Task Force Says It Will Work With Recording Academy to ‘Urgently Enact Reforms’
The Recording Academy Task Force for Diversity and Inclusion, which issued a blistering statement Friday criticizing the Academy for failing to act on the recommendations put forward in its report last month, on Sunday morning issued a statement saying that it will “continue to work with the leadership at the Academy to urgently enact reforms that will last, including those outlined this morning by Board Chair Harvey Mason, Jr., which are a first step toward this renewed effort.”
At 6 a.m. Pacific time on Sunday, Mason issued a statement that essentially repeated and gave some deadlines for enacting the recommendations that the Task Force had made in its report, and which Dugan said would be enacted in the weeks before her ouster. The Task Force was formed in 2018 after then-president/CEO Neil Portnow’s awkward comment to a Variety reporter that female musicians and executives need to “step up” in order to advance in the industry. While he clearly misspoke, the statement exposed the Academy and the music industry’s vast diversity problems.
The Task Force effectively dissolved after it issued its report, but its Friday statement, along with anonymous comments to Variety by two members of it, made clear that its work was reluctantly embraced if not obstructed by the Academy. One of those individuals stressed that the Task Force was not empowered to make the changes itself — only the Academy could.
Presumably, Task Force members have decided to use this moment to increase leverage over the Academy leadership to actually enact its recommendations. Variety witnessed a prominent member of the Task Force huddled in conversation with top Academy executives at the Clive Davis Pre-Grammy Gala on Saturday night, around 12 hours before the statement was released.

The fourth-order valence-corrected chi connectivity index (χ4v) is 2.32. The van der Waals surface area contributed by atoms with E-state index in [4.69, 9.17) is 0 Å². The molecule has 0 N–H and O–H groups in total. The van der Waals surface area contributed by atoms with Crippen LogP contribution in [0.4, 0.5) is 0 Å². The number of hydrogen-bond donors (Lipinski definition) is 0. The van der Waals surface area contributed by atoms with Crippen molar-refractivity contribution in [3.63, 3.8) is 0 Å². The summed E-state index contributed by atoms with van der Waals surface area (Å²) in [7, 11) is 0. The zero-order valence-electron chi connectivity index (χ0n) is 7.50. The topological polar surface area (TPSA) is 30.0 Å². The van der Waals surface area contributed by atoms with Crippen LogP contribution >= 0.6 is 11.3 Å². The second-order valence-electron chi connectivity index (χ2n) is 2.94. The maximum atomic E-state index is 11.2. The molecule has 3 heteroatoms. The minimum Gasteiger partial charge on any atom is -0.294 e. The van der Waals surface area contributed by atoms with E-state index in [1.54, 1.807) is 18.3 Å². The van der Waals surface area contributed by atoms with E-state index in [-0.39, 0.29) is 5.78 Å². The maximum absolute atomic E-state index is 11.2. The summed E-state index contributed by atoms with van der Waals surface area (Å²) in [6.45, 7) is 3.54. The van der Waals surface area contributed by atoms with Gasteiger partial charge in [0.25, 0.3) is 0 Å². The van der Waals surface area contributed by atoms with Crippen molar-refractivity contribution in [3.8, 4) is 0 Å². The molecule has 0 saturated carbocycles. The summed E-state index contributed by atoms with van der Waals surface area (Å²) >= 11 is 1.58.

Shortly after, while accepting his Icon Award at the Gala, Sean “Diddy” Combs said “black music has never been respected by the Grammys” and demanded that the Academy “get this sh– together.”
The Task Force’s brief statement reads in full: “While the work of the Task Force was originally intended to end with the release of our report, we are committed to see real and lasting change urgently implemented at the Recording Academy. We welcome the opportunity to continue to work with the leadership at the Academy to urgently enact reforms that will last, including those outlined this morning by Board Chair Harvey Mason, Jr., which are a first step toward this renewed effort.”
The Academy’s Sunday morning press barrage is apparently the second prong in its defense against the scathing accusations in Dugan’s legal brief released Tuesday, which includes strong allegations of sexual misconduct by top officials, of improprieties in the nominating processes and more. The Academy issued a pair of statements late last week denying allegations that the nominating process is, as Dugan asserted, “rigged.”
The Grammy Awards will air live from the Staples Center in Los Angeles on CBS at 8 p.m. ET/5 p.m. PT.
Task Force members:
- Tina Tchen (Chair of Task Force, President and CEO of TIME’S UP)
- Stephanie Alexa (VP of Finance, Universal Music Group Nashville)
- Michele Anthony (EVP, Universal Music Group)
- Shakari Boles aka TRAKGIRL (Music producer, songwriter)
- Cam (GRAMMY-nominated artist)
- Common (GRAMMY-winning artist)
- Andra Day (GRAMMY-nominated artist)
- Giselle Fernandez (Award-winning TV journalist)
- Jimmy Jam (GRAMMY-winning artist)
- Beth Laird (CEO and co-owner, Creative Nation)
- Debra Lee (President & CEO, Leading Women Defined Foundation; Chair & CEO Emeritus, BET Networks)
- Rebeca Leon (Co-founder and CEO, Lionfish Entertainment)
- Elizabeth Matthews (CEO, ASCAP)
- Dr. Stacy Smith (Founder and Director, USC Annenberg InclusionInitiative)
- Ty Stiklorious (Founder and CEO, Friends at Work)
- Julie Swidler (EVP of Business Affairs and General Counsel, Sony Music Entertainment)
- Dean Wilson (CEO, SEVEN20)
- Terri Winston (Executive Director, Women’s Audio Mission)
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